Bhutan: The land of Compassion and the Compassionate.
There is a far off kingdom just as in fairy tales
With a loving king and a beautiful queen,
In a world full of happiness.
They say its well-being that is a measurement,
Of the kingdom’s development
Where strawberries blanket the mountains
And Spanish mosses cover trees like curtains
Where pink trees are a reality
And travelers are welcomed with glee
Sounds surely like a wonderland
This kingdom is called Bhutan my friend.
In its surreal demeanor stands tall a kingdom so beautiful that every fleeting instant you may need to pinch yourself to believe that what you are witnessing is not a dream. Yes, such is the beauty of Bhutan. “The forbidden land”, “The land of the Thunder Dragon”, “The medicinal country” are few of the various names attributed to this beautiful kingdom. Bhutan, a landlocked country tucked in between the Himalayas, is a member of United Nations and SAARC and is also one of the few hotspots for biodiversity conservation in the world.
How to reach?
Bhutan can be reached from other parts of India by two ways primarily, via Phuentsholing which is situated at the border of West Bengal and Bhutan, or via Samdrup Jongkhar in south-east Bhutan, which borders the Indian district of Darranga, Assam and is approximately 150 kms away from Guwahati, in Assam.
We took the route via Phuentsholing, the starting point being Jalpaiguri (not New Jalpaiguri) in northern part of West Bengal, from where we boarded a bus to Hasimara, a small village near the border town of Jaigaon (India)/ Phuentsholing (Bhutan). The nearest airport in India is Bagdogra, approximately 161 km from Phuentsholing and the nearest railway station is New Jalpaiguri approximately 152 km from Phuentsholing. Thimphu, the capital is at a distance of 164 km from Phuentsholing.
If you want to reach Bhutan by air, then Paro is the sole international airport. Druk Air operates in this region catering to several destinations such as Bangkok, Kolkata, Delhi, Bagdogra, Guwahati, Mumbai, Singapore etc. However I believe it’s preferable to take the road to Bhutan, firstly because air travel could get pretty expensive up to Paro, if budget is a constraint and secondly it would also mean that you will be missing out on the picturesque landscapes en route Bhutan.
Indians do not need a visa to visit Bhutan, but at the immigration department at Phuentsholing, it is mandatory to issue an entry permit for non Bhutanese people visiting Bhutan. The identification documents required are passport or voter ID card, Adhar Card is not accepted by Bhutan Government as an identification proof. Getting an entry permit at the immigration office can get pretty cumbersome during peak seasons and may delay your travel by one day if you have to halt at Phuentsholing. Therefore try reaching Phuentsholing as early as possible. Also single entry permits are not given to solo travellers. Therefore if you are travelling solo, talk to any person who is also waiting for their permits and ask them to club you along. From the immigration office at Phuentsholing you can get the permit to visit Thimphu and Paro, if you plan to visit other parts of Bhutan then you must visit the immigration office at Norzim Lam, Thimpu to get the permit to travel further.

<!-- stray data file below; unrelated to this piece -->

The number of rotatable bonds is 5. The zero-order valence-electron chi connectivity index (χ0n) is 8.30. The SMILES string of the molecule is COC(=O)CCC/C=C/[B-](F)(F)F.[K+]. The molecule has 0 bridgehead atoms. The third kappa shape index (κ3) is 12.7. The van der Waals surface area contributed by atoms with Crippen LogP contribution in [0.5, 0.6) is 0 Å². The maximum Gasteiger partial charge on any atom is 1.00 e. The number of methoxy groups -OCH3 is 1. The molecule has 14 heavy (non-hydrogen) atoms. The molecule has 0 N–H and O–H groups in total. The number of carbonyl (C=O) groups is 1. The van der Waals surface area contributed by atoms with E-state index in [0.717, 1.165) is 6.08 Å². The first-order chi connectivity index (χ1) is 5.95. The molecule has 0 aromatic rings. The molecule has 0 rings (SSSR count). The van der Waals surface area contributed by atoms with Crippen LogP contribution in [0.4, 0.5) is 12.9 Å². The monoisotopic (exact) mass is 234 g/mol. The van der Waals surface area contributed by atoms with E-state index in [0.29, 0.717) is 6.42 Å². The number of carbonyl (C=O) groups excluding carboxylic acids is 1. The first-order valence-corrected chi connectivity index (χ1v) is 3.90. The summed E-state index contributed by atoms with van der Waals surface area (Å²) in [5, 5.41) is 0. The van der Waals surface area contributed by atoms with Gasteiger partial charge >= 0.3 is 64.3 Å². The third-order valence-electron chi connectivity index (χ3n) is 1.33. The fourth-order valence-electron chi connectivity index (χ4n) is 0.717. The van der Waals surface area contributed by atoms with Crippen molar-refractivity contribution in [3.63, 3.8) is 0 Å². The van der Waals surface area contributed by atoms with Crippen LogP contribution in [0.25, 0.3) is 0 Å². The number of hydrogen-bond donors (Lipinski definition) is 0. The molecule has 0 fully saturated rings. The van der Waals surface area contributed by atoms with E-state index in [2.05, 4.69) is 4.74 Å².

Except Indians, all other tourists of other nationalities are charged a fee of $ 250 per day per person covering the touring and hotel accommodation.
Places to stay:
We stayed at Babesa, Thimphu at the most cosy and comfortable home that could ever exist with the most hospitable people I have ever met in my life. This isn’t a commercial homestay so I cannot suggest that you also put up over there, but a homestay experience while in Bhutan is way better than staying in hotels. The Bhutanese way of life needs to be experienced to understand the depth of the culture and also to taste their authentic fiery cuisine.
Hotels can also be found in abundance in Phuentsholing, Paro and Thimphu at affordable prices. It is advisable to make prior bookings.
Best time to visit
The best time to visit Bhutan would definitely be spring in the months of Mid March to May. However autumn months also draw a lot of tourists to Bhutan. Winters are extremely cold and for snow lovers Bhutan can be a paradise during the winter months.
During spring Bhutan turns into a colourful extravaganza with various shades of pink, red, purple and white flowering trees. The peach and cherry blossoms look breathtakingly beautiful, right out of the fairy tales. Bhutan is home to numerous species of flowers. Main flowers include Rhododendrons, Orchids, Daffodils, Lillies. The hills are blanketed with wild strawberries that flower during the spring months. Bhutan is also home to numerous species of mushrooms and there is a special festival called Matsutake Festival dedicated to celebrate the mushrooming season during the months of August in the Ura Valley.
Places to visit in and around Thimphu
Our Itinerary included the following places:
- Buddha Point/ Kuenselphodrang
Glistening atop a mountain you can see the face of Buddha looking over the southern part of Thimpu, that is where Buddha Point or Kuenselphodrang is. The road up to the Buddha point is mesmerizing, the fluttering prayer flags, the abundance of flowering peach and plum trees and the crazy wind make it a complete fairytale experience. Once you climb to the top, the view is all the more breathtaking. This place gives you a bird’s eye view of the city down below and the magnificence with which the Buddha Dordenma statue overlooks the city is worth admiring. It is said that the third eye of Buddha in this statue is a diamond that costs a whooping 1 crore Rupees. The trail leading up to the point is ideal for cycling. You can also see few open air gyms on the way which were created by the Government to make fitness accessible to the masses. What better than exercising in the open air below the clear blue sky overlooking the entire city of Thimpu?
- Changangkha Lhakhang
This is a beautiful monastery situated on top of a hill; it is believed to be one of the oldest monasteries to be built in Thimphu. The main statue inside the monastery is that of Buddha of Compassion or Avalokiteswara, who is believed to have liberated thousands of suffering people. The locals bring new-born babies to this monastery to be blessed by the local deity who is the protector of the masses.
- Takstang Monastery/Tiger’s Nest, Paro.
If you visit Bhutan, and your itinerary doesn’t include this place then trust me, you are making the gravest mistake of your life. This place didn’t look real to me when I first researched about it, but it definitely made its way to my travel bucket list instantly.